'Grapes of Wrath' opera mesmerizing, unforgettable
It has taken nearly 70 years, but "The Grapes of Wrath" has finally been turned into an opera. In the hands of librettist Michael Korie and composer Ricky Ian Gordon, John Steinbeck's expansive novel chronicling the Joad family has received the musical treatment it deserves - as a sweeping panorama filled with passion, drama and poignancy.
Korie has fashioned a forceful libretto, which, rather than highlighting select passages from the novel, embraces the entire story, and, like the novel, turns the events that are described in such simple yet poetic language into an utterly compelling and mesmerizing tale.
The music Gordon has written brings these events and characters to life. At once simple and complex, the score captures the scope and breadth of the story persuasively. Gordon's musical language is a fascinating mix of different styles that incorporate the best of American 20th century music. The score for "The Grapes of Wrath" is a wonderful merger of Aaron Copland, Samuel Barber, George Gershwin and Leonard Bernstein, all of which is mixed together and blended into a sophisticated concoction that is uniquely and unmistakably Gordon's.
What Gordon has created isn't the great American opera, as it has been called, but it is certainly one of the most important and vital works for the stage to come from a contemporary American composer in many years.
A cooperative production between the Minnesota Opera and Utah Opera, "Grapes" received its premiere in Minnesota in February, and last Saturday it was unveiled in Salt Lake City with largely the same cast. (Aside from small featured roles - and the children, Ruthie and Winfield - only Rosasharn is sung by a different soprano.)
However, what is currently playing in the Capitol Theatre isn't quite the same work performed in Minnesota. Some 20 to 30 minutes of music have been cut from this version. At nearly four hours in its original form, the opera needed to be trimmed, not only for budgetary reasons, but, more importantly, to tighten the story line.
The version that is now playing here should by no means be considered definitive. The opera still needs work, and hopefully Gordon and Korie will get together after its Salt Lake run and go through the score to make it more dramatically sound before it goes to the Pittsburgh Opera and Opera Pacific, both of whom have committed to staging it.v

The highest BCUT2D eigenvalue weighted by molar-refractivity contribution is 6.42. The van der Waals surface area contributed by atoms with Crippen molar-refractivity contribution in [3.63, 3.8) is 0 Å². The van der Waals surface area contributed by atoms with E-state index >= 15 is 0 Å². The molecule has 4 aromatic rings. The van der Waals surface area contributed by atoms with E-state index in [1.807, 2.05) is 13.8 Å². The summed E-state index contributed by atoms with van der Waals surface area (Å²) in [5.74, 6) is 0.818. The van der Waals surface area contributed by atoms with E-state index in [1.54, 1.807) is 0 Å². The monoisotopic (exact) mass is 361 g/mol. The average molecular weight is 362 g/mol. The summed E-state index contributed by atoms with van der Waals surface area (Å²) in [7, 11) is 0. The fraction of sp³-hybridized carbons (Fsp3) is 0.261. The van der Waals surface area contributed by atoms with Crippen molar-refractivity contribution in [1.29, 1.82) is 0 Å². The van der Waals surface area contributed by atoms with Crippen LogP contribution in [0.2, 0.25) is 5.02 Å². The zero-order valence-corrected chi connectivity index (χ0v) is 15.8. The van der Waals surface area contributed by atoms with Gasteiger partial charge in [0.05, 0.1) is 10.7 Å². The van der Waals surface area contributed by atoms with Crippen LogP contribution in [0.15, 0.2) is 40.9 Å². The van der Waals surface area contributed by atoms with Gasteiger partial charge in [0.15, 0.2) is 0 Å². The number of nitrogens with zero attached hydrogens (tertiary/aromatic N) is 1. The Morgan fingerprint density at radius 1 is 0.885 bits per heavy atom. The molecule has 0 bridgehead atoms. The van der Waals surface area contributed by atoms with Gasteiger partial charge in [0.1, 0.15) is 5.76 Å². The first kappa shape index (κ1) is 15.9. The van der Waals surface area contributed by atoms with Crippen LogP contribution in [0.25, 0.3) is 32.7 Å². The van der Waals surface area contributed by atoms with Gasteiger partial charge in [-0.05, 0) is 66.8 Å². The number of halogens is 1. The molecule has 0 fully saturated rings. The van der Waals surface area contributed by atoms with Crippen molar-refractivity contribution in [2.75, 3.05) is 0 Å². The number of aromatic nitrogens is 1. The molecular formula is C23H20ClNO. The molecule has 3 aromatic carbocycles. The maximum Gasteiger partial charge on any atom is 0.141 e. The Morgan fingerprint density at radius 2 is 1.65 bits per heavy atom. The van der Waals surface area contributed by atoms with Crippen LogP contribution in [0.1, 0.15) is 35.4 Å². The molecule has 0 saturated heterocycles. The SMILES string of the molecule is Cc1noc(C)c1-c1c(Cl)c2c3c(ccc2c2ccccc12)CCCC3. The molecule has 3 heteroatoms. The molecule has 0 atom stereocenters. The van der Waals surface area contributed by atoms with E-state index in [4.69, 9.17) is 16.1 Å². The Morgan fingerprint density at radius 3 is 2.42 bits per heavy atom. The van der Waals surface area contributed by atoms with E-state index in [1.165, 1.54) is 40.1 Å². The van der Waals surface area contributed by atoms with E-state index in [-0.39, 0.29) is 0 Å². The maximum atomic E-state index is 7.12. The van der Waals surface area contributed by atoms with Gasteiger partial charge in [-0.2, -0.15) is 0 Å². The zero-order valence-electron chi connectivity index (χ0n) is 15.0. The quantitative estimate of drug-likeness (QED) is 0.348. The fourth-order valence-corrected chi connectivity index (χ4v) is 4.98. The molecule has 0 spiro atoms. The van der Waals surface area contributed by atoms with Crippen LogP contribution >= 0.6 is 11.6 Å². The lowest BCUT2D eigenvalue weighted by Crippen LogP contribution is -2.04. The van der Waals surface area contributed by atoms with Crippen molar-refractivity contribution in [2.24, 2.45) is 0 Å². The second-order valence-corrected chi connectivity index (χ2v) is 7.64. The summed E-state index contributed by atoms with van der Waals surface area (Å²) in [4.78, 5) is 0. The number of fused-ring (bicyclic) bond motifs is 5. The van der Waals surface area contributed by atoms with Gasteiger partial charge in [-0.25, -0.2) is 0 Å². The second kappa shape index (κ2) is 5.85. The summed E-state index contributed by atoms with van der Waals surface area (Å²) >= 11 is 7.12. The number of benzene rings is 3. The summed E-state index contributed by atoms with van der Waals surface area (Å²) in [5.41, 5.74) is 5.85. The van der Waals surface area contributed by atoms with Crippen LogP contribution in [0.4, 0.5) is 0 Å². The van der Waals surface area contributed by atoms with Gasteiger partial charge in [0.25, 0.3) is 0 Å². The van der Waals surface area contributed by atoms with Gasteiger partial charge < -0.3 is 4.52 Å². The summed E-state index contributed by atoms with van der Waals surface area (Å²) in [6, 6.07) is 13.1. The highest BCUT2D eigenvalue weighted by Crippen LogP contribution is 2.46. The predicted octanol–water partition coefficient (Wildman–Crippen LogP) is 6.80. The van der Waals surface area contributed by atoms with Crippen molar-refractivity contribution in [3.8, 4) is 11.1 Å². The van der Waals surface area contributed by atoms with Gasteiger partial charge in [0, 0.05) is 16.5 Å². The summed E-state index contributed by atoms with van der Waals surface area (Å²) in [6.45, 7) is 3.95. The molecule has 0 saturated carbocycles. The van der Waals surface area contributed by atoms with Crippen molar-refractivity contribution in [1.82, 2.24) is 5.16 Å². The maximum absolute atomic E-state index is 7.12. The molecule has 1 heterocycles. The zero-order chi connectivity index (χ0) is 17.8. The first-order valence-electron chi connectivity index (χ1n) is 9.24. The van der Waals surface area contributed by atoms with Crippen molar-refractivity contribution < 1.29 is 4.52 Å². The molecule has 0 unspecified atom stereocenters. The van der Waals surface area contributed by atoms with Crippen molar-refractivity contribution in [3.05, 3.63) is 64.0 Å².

Having said that, however, the Utah Opera version of "The Grapes of Wrath" is nevertheless worth seeing. It paints a vivid portrait of the Joads, who are forced off their land in the Dust Bowl of 1930s Oklahoma and move to California seeking work as migrant fruit pickers. The singing is fabulous; the music is glorious; the props are simple yet emphasize the bleakness of the lives depicted in the story, and the impression the opera makes is unforgettable.
Leading the large cast is baritone Brian Leerhuber as Tom Joad. He brings depth and conviction to his large role, singing forcefully, with expressiveness and lyrical beauty.
Mezzo-soprano Deanne Meek as Ma Joad is no less persuasive. She brings warmth and understanding to her role, as well as poignancy. Her arias "Us" and "Fried Dough" are particularly touching.
Tenor Roger Honeywell as the former preacher Jim Casy is also wonderful. He brings a weary worldliness to his role that is irresistibly compelling and earnest.
Soprano Jennifer Aylmer is stunning as Rosasharn. Her dreams of the future for her and her husband, Connie, (baritone Jesse Blumberg) - which include a house and a car - bring a pervading sense of hope to the work and underscore the idea that no matter how desperate life is for the Joads and the other farm workers, one cannot give up hope for a better tomorrow. Rosasharn's duet with Connie, "One Star" - which she reprises at the end of the opera - is full of tenderness, and is one of the most heartfelt pieces in the work.
Others in the cast are equally wonderful. Peter Halvorson as Pa Joad, Robert Orth as Uncle John, Mary Ann Dresher as Granmacq, Todd Miller as Grampa, Joshua Kohl as Al, Erin McDermott as Ruthie, Connor McCoy as Winfield, and in particular, James Rollins as Noah were marvelous in their roles. And the Utah Opera Chorus was, as always, outstanding.
Grant Gershon, who conducted the production in Minnesota, leads members of the Utah Symphony. His pacing is on the mark, bringing a tautness to the action on the stage and a cohesiveness to the score that allows the story to unfold with a fine sense of drama.
- Edward Reichel, Deseret Morning News, 15 May 2007